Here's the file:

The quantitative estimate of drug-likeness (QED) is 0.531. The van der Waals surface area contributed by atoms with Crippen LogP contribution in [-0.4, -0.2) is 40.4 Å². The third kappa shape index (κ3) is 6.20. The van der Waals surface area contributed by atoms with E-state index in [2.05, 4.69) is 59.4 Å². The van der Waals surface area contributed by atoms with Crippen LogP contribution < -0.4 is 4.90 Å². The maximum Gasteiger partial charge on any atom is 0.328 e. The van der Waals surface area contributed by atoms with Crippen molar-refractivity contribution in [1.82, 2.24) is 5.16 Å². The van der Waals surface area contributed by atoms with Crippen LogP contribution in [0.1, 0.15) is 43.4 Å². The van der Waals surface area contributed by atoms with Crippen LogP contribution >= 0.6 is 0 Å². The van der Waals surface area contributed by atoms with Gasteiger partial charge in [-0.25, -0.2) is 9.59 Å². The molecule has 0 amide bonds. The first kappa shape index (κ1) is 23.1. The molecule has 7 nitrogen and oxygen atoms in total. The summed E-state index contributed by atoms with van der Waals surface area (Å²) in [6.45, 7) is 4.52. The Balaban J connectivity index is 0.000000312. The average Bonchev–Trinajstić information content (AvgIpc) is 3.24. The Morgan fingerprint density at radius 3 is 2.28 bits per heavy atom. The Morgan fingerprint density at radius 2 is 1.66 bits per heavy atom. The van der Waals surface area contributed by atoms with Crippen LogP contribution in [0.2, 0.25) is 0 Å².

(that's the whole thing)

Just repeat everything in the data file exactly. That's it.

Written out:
The quantitative estimate of drug-likeness (QED) is 0.531. The van der Waals surface area contributed by atoms with Crippen LogP contribution in [-0.4, -0.2) is 40.4 Å². The third kappa shape index (κ3) is 6.20. The van der Waals surface area contributed by atoms with E-state index in [2.05, 4.69) is 59.4 Å². The van der Waals surface area contributed by atoms with Crippen LogP contribution < -0.4 is 4.90 Å². The maximum Gasteiger partial charge on any atom is 0.328 e. The van der Waals surface area contributed by atoms with Crippen molar-refractivity contribution in [1.82, 2.24) is 5.16 Å². The van der Waals surface area contributed by atoms with Crippen LogP contribution in [0.1, 0.15) is 43.4 Å². The van der Waals surface area contributed by atoms with Crippen LogP contribution >= 0.6 is 0 Å². The van der Waals surface area contributed by atoms with Gasteiger partial charge in [-0.25, -0.2) is 9.59 Å². The molecule has 0 amide bonds. The first kappa shape index (κ1) is 23.1. The molecule has 7 nitrogen and oxygen atoms in total. The summed E-state index contributed by atoms with van der Waals surface area (Å²) in [6.45, 7) is 4.52. The Balaban J connectivity index is 0.000000312. The average Bonchev–Trinajstić information content (AvgIpc) is 3.24. The Morgan fingerprint density at radius 3 is 2.28 bits per heavy atom. The Morgan fingerprint density at radius 2 is 1.66 bits per heavy atom. The van der Waals surface area contributed by atoms with Crippen LogP contribution in [0.2, 0.25) is 0 Å².